7. [...] “While the trigger mechanism comes into play only if the Congressional negotiators fail to reach agreement on the second phase of spending cuts, it verges on catastrophe to take such a national security risk,” John Bolton, ambassador to the United Nations under President George W. Bush and now a senior fellow at the American Enterprise Institute, wrote even before Sunday night’s deal was done. [...]

  8. [...] “While the trigger mechanism comes into play only if the Congressional negotiators fail to reach agreement on the second phase of spending cuts, it verges on catastrophe to take such a national security risk,” John Bolton, ambassador to the United Nations under President George W. Bush and now a senior fellow at the American Enterprise Institute, wrote even before Sunday night’s deal was done. [...]

  9. [...] “While a trigger resource comes into play usually if a Congressional negotiators destroy to reach agreement on a second proviso of spending cuts, it verges on disaster to take such a inhabitant confidence risk,” John Bolton, envoy to a United Nations underneath President George W. Bush and now a comparison associate during a American Enterprise Institute, wrote even before Sunday night’s understanding was done. [...]

  10. [...] “While a trigger resource comes into play usually if a Congressional negotiators destroy to reach agreement on a second proviso of spending cuts, it verges on disaster to take such a inhabitant confidence risk,” John Bolton, envoy to a United Nations underneath President George W. Bush and now a comparison associate during a American Enterprise Institute, wrote even before Sunday night’s understanding was done. [...]

  11. David says:

    Why does the VA pay for education to the family members of the military personnel. I do not think this abuse of tax payer dollars and does not do anything to help he DOD when it comes to national security.

  12. Braggi says:

    Can someone here explain why we need more than 900 military bases in about 150 countries around the world? Why do we have tens of thousands of troops in Germany? … Japan? Didn’t we win WWII? Frankly, I think we did a lot better financially by losing in Viet Nam. We don’t have to pay for any bases there, they are now our trading partners and they are allies enough we’ve done practice military maneuvers with them.

    Perhaps if we lost in Iraq and Afghanistan we could become friends with them in another couple decades. As it is, there is a growing hatred for us in the Middle East.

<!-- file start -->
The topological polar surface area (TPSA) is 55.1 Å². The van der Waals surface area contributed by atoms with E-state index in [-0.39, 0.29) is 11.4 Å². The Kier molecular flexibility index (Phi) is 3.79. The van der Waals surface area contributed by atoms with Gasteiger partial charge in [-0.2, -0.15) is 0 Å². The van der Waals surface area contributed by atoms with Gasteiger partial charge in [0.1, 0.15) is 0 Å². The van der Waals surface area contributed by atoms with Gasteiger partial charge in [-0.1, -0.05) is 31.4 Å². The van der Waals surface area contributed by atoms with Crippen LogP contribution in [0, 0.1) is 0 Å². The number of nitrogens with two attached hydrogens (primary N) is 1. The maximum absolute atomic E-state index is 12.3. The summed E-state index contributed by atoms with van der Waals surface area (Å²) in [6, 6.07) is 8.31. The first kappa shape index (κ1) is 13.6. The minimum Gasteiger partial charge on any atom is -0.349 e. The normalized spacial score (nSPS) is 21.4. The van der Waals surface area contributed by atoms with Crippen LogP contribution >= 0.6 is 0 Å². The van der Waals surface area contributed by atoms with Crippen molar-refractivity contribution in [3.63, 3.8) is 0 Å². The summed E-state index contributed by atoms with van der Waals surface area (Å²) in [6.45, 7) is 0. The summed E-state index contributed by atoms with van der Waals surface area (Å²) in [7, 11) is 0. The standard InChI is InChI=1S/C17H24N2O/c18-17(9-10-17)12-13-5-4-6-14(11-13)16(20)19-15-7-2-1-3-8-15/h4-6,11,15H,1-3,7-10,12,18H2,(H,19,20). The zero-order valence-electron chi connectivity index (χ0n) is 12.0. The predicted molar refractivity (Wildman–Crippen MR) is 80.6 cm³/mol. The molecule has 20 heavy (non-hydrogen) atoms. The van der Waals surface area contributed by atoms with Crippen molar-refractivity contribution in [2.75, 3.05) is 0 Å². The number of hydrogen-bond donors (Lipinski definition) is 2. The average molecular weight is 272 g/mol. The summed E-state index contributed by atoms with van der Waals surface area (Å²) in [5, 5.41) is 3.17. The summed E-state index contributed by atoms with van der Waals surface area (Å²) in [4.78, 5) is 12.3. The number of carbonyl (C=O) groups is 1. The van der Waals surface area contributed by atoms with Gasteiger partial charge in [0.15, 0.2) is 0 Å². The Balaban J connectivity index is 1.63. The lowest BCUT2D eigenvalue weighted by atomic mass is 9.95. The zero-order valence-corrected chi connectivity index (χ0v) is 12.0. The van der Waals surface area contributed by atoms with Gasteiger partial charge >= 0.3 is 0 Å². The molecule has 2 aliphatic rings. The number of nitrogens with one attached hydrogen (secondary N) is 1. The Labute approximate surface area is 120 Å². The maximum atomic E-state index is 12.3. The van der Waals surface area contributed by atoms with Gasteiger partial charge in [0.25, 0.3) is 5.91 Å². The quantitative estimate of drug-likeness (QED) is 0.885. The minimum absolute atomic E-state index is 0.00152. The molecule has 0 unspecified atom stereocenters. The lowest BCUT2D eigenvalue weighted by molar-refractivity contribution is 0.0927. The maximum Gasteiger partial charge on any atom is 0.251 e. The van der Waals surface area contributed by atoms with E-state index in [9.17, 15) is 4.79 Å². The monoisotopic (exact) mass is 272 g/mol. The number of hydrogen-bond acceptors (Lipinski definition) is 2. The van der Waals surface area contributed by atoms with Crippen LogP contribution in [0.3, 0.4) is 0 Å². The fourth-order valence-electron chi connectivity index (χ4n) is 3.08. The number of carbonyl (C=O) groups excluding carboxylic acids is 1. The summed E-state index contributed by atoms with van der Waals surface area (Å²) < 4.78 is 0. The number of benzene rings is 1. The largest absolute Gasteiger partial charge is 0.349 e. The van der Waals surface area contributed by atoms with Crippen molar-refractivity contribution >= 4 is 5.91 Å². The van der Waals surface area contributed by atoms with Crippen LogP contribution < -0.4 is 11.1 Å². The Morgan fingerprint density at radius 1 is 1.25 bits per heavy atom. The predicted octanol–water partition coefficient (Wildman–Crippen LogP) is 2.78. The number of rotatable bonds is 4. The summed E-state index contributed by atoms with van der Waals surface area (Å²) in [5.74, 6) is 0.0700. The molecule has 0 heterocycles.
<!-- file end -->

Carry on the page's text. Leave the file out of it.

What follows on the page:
Yeah, I think it’s time to cut military spending A WHOLE LOT. Let’s dump a lot of useless weapons programs and put a lot of good men and women back to work producing goods and services that add to the economy instead of having them do jobs that produce misery and animosity. We’ve already killed tens of thousands of innocent civilians in our Middle East adventures. Let’s bring the troops home safely and put them to work here at home.

  13. financial_wizar says:

    I think DC should dramatically reduce the missions of our military force abroad, pulling out all our force from other countries and focusing what we can do the best.

    Clinton strategies in dealing Serb crisis should be used in Iran, N Korea, Afganistgan and Libya situations, aiming at their miliatries and dictators from air and bombing endless over year after year without boots on the ground until mission complishing only if necessary. This would limit our cost of war to the minimal. Tell Iran and NKorea clearly and firmly, if they try to develop NK, we preserve the rights to wipe them out at any means and out of all rights. We can no longer fight the political-correct wars in future.

  14. financial_wizar says:

    I think DoD can do much better jobs in using Tax $ than before.

  15. Braggi says:

    I have NO FAITH that the military spends its money honestly or wisely. Just do a google search on “Pentagon audit” and see what you find.

    If Congress was doing its job the military would probably cost us 30% less even with all the absurd things we’re doing. If the Republicans want to cut the fat and reduce the deficit, there is nowhere better to start than the military.